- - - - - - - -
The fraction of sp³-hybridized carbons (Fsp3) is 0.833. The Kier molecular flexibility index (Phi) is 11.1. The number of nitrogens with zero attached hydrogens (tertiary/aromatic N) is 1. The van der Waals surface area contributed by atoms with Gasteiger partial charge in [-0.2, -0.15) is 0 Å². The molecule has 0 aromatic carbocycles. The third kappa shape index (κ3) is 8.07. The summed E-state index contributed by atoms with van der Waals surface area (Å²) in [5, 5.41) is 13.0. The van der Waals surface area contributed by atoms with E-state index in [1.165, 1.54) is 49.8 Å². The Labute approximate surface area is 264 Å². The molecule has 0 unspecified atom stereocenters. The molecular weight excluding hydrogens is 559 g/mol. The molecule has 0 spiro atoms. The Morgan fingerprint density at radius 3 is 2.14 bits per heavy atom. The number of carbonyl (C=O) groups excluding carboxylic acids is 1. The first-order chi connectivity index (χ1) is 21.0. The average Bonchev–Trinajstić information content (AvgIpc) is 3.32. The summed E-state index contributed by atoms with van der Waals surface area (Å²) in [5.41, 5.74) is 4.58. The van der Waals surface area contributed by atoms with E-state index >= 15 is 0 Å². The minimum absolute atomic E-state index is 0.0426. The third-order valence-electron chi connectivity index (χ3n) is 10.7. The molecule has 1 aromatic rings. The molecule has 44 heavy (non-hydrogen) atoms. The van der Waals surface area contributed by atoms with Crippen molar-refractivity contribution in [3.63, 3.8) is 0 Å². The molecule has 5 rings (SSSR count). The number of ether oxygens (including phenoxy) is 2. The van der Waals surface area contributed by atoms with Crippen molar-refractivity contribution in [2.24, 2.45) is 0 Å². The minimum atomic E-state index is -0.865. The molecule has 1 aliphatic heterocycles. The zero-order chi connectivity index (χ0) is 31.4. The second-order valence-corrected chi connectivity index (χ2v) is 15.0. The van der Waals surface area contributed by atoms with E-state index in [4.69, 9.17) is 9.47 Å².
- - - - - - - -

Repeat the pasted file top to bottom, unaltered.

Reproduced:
The fraction of sp³-hybridized carbons (Fsp3) is 0.833. The Kier molecular flexibility index (Phi) is 11.1. The number of nitrogens with zero attached hydrogens (tertiary/aromatic N) is 1. The van der Waals surface area contributed by atoms with Gasteiger partial charge in [-0.2, -0.15) is 0 Å². The molecule has 0 aromatic carbocycles. The third kappa shape index (κ3) is 8.07. The summed E-state index contributed by atoms with van der Waals surface area (Å²) in [5, 5.41) is 13.0. The van der Waals surface area contributed by atoms with E-state index in [1.165, 1.54) is 49.8 Å². The Labute approximate surface area is 264 Å². The molecule has 0 unspecified atom stereocenters. The molecular weight excluding hydrogens is 559 g/mol. The molecule has 0 spiro atoms. The Morgan fingerprint density at radius 3 is 2.14 bits per heavy atom. The number of carbonyl (C=O) groups excluding carboxylic acids is 1. The first-order chi connectivity index (χ1) is 21.0. The average Bonchev–Trinajstić information content (AvgIpc) is 3.32. The summed E-state index contributed by atoms with van der Waals surface area (Å²) in [5.41, 5.74) is 4.58. The van der Waals surface area contributed by atoms with E-state index >= 15 is 0 Å². The minimum absolute atomic E-state index is 0.0426. The third-order valence-electron chi connectivity index (χ3n) is 10.7. The molecule has 1 aromatic rings. The molecule has 44 heavy (non-hydrogen) atoms. The van der Waals surface area contributed by atoms with Crippen molar-refractivity contribution in [3.63, 3.8) is 0 Å². The molecule has 5 rings (SSSR count). The number of ether oxygens (including phenoxy) is 2. The van der Waals surface area contributed by atoms with Crippen molar-refractivity contribution in [2.24, 2.45) is 0 Å². The minimum atomic E-state index is -0.865. The molecule has 1 aliphatic heterocycles. The zero-order chi connectivity index (χ0) is 31.4. The second-order valence-corrected chi connectivity index (χ2v) is 15.0. The van der Waals surface area contributed by atoms with E-state index in [4.69, 9.17) is 9.47 Å².